This photograph of the fort at Lahore was taken by Samuel Bourne in the 1860s. Lahore was the location of the Mughal court during the reign of the Mughal Emperor Akbar from 1584 to 1598. He built the massive Lahore Fort on the foundations of a previous fort on the site and enclosed the city within a red brick wall boasting 12 gates. Jahangir and Shah Jahan extended the fort, built palaces and tombs, and laid out gardens. The Alamgiri gateway to the fort shown in the background of this photograph was built by the Mughal emperor Aurangzeb (r. 1658-1707) in 1673-4, at the same time as the Badshahi Masjid of the same city. The arched gateway is flanked by two monumental semi-circular bastions topped by octagonal domed kiosks.










    Watercolour of the Shalimar Gardens, by an anonymous artist working in the Punjab style, c. 1860. Inscribed in Persian characters:' Shala Bagh. 'The Shalimar Bagh (gardens) are 5 miles north-east of Lahore and were laid out in 1642 on the orders of the Mughal emperor Shah Jahan (ruled 1627-1658). At over 457 m long, they consist of three descending terraces through which a water channel flows, with pools and many fountains. Two of the terraces are designed as charbaghs, the “four-fold” square garden divided symmetrically into quarters by parterres, a form often used by the Mughals. Audience halls and marble pavilions used as residences for Shah Jahan and his daughter were built on the second terrace on the edges of a large central tank filled with fountains. Gardens became popular spaces for pleasure and relaxation under Mughal patronage and Shah Jahan was personally interested in their design. Lahore became known as the “city of gardens” as a result of the Shalimar Bagh and other gardens created by the Mughals from the 16th to the 18th centuries.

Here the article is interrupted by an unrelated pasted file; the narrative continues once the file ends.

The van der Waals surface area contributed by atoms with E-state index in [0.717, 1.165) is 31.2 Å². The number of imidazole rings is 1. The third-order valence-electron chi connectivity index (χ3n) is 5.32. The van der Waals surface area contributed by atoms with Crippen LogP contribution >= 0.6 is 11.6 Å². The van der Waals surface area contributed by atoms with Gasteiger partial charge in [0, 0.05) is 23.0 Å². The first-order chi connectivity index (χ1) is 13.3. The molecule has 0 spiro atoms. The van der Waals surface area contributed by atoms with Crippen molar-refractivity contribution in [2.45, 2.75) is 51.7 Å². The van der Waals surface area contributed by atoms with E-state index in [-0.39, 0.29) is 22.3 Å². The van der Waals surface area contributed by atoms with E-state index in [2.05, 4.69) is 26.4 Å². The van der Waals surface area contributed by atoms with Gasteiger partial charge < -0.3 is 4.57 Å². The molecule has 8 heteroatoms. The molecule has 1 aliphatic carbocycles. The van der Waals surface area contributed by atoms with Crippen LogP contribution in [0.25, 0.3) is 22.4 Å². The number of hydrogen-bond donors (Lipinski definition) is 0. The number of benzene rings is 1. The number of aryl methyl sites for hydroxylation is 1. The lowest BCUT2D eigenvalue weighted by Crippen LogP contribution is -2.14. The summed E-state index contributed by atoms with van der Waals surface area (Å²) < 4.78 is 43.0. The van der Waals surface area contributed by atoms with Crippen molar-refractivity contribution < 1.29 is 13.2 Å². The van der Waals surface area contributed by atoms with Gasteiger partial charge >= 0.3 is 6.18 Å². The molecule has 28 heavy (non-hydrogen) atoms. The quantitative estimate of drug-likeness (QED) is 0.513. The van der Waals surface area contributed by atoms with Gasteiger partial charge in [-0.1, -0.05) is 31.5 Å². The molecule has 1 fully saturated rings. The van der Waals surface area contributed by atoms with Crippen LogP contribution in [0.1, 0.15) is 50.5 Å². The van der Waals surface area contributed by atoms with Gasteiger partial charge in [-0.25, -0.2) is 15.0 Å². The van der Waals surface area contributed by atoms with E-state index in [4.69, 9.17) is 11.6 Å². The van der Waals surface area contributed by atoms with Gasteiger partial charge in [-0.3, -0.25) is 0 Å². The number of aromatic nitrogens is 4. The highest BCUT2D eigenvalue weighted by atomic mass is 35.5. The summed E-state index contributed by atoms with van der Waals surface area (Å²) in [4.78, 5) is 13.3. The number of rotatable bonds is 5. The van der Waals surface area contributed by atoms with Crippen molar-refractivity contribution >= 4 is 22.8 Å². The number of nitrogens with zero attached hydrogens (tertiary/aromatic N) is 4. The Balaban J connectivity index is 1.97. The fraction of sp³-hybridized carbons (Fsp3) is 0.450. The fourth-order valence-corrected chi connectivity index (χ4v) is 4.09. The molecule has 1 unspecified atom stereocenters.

Photograph from the Macnabb Collection of the interior of the Sheesh Mahal in the Fort in Lahore, taken by an unknown photographer, most likely during the 1890s. From 1584 to 1598 Lahore was the capital city of the Mughal emperor Akbar (ruled 1556-1605), who built the massive fort. The emperors Jahangir (ruled 1605-27) and Shah Jahan (ruled 1628-58) extended the fort and built garden courtyards and richly-decorated palace apartments within. The Sheesh Mahal (Palace of Mirrors) is the finest of several white marble pavilions erected by Shah Jahan in 1631-2. It was reserved for the private use of the emperor and his family and stands in the Shah Burj (King’s Pavillion), today known as the Musamman Burj, at the north-west corner of the fort. It is intricately decorated with pietra dura and has mirror work inlaid into the walls and on the ceiling, which creates a shimmering effect.








    Photograph from the Macnabb Collection of the Badshahi Mosque in Lahore, taken by an unknown photographer, most likely in the 1890s. The mosque was built in 1673-74 by the Mughal emperor Aurangzeb (ruled 1658-1707) and is considered the largest in area on the subcontinent. Constructed of red sandstone and decorated with white marble, the Badshahi Mosque was modelled on the Jama Masjid of Delhi, and departs from the local Punjabi tradition of tile-facing. It has many minarets, four very tall which are positioned at the corners of the walled compound and two at each end of the massive prayer hall. This photograph shows the main façade of the hall, which is decorated with white marble ornamentation inlaid in red sandstone, and crowned by three bulbous marble domes. The vast courtyard, measuring 530 feet square over two levels, can be seen in the foreground